Ethanol makers, who have been having a tough time making ends meet as their primary feedstock skyrocketed in price, are finally seeing some relief in lower prices… and better bottom lines.
The industry, which buys corn to make ethanol, has been finding it tough to make even a tiny profit, said ethanol consultant Mark Luitjens of Aberdeen, who has been part of the industry since 1992.
“For the past few months, the plants have struggled, and some have had negative (profit) margins,” he said. “Today, with the current cash price of corn and the price of ethanol, the plants are very close to breaking even or making a little money.”
Corn’s cash price was $5.21 a bushel late last month in Aberdeen. In late June and early July, it surpassed $7. Ten years ago it was $1.50, the lowest it had been since the 10 years before. The average for the past 15 years is $2.25 to $2.35, Luitjens said.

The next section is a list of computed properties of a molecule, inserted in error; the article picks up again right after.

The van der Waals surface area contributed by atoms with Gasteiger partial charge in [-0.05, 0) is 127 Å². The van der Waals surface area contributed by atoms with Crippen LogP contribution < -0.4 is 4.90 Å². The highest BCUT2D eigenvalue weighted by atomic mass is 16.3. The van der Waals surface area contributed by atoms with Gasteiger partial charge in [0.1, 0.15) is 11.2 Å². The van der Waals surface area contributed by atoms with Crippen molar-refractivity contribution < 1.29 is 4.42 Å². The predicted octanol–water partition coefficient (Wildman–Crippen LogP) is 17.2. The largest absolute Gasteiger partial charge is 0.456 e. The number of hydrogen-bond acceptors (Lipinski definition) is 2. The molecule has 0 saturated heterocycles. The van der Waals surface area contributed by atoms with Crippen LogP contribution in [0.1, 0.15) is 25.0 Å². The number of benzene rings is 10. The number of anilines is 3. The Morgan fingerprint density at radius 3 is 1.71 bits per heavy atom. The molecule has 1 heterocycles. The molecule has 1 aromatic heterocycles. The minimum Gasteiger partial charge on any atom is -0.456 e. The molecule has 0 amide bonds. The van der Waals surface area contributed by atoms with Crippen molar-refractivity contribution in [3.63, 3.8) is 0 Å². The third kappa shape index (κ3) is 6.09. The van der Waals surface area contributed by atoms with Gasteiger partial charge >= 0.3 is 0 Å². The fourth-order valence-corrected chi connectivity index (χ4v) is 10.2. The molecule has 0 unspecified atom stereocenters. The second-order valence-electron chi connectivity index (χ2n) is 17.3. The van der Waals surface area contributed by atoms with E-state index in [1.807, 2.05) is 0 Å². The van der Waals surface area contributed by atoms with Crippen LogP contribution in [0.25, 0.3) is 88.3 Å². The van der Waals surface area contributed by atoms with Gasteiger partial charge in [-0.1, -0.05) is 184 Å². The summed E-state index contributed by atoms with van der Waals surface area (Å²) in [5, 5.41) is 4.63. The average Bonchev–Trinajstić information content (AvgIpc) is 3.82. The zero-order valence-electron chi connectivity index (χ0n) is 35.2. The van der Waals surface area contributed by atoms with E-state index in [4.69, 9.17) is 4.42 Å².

“Then the past couple of years it just went wild.”
Now it’s taming down. The futures price is $2.20 a bushel less than it was three weeks ago, [Nathan Schock of Poet, a Sioux Falls-based ethanol enterprise] said.
The story also says that much of the rise in corn prices has been fueled by speculators… and not any real supply-and-demand factors. Those in the ethanol industry are hopeful that speculation is over and real market forces, such as the expected large corn crop this year, will help keep corn prices in a range where farmers and refiners can make some money.